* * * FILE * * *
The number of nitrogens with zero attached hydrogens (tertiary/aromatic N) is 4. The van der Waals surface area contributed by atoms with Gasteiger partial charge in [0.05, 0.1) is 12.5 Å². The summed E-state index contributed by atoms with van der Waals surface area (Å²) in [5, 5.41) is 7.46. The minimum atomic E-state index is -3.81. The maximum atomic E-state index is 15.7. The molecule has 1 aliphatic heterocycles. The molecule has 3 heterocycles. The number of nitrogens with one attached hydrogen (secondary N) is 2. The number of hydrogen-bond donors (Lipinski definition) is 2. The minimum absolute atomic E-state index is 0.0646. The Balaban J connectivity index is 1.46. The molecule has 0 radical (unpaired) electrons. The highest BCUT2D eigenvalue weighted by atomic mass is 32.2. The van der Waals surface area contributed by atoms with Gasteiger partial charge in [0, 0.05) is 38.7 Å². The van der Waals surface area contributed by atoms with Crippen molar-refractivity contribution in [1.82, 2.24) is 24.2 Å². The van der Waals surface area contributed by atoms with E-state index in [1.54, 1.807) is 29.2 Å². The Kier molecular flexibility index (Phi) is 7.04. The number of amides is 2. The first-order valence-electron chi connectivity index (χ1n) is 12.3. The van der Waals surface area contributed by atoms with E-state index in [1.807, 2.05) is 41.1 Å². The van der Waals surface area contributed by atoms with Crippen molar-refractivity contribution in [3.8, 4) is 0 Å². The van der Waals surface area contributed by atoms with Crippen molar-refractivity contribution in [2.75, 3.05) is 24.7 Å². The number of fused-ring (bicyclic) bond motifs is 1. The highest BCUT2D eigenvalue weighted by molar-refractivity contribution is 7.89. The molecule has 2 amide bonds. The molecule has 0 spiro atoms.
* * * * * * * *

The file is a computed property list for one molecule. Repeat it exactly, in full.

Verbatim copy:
The number of nitrogens with zero attached hydrogens (tertiary/aromatic N) is 4. The van der Waals surface area contributed by atoms with Gasteiger partial charge in [0.05, 0.1) is 12.5 Å². The summed E-state index contributed by atoms with van der Waals surface area (Å²) in [5, 5.41) is 7.46. The minimum atomic E-state index is -3.81. The maximum atomic E-state index is 15.7. The molecule has 1 aliphatic heterocycles. The molecule has 3 heterocycles. The number of nitrogens with one attached hydrogen (secondary N) is 2. The number of hydrogen-bond donors (Lipinski definition) is 2. The minimum absolute atomic E-state index is 0.0646. The Balaban J connectivity index is 1.46. The molecule has 0 radical (unpaired) electrons. The highest BCUT2D eigenvalue weighted by atomic mass is 32.2. The van der Waals surface area contributed by atoms with Gasteiger partial charge in [0, 0.05) is 38.7 Å². The van der Waals surface area contributed by atoms with Crippen molar-refractivity contribution in [1.82, 2.24) is 24.2 Å². The van der Waals surface area contributed by atoms with E-state index in [1.54, 1.807) is 29.2 Å². The Kier molecular flexibility index (Phi) is 7.04. The number of amides is 2. The first-order valence-electron chi connectivity index (χ1n) is 12.3. The van der Waals surface area contributed by atoms with E-state index in [1.807, 2.05) is 41.1 Å². The van der Waals surface area contributed by atoms with Crippen molar-refractivity contribution in [3.8, 4) is 0 Å². The van der Waals surface area contributed by atoms with Crippen molar-refractivity contribution in [2.75, 3.05) is 24.7 Å². The number of fused-ring (bicyclic) bond motifs is 1. The highest BCUT2D eigenvalue weighted by molar-refractivity contribution is 7.89. The molecule has 2 amide bonds. The molecule has 0 spiro atoms.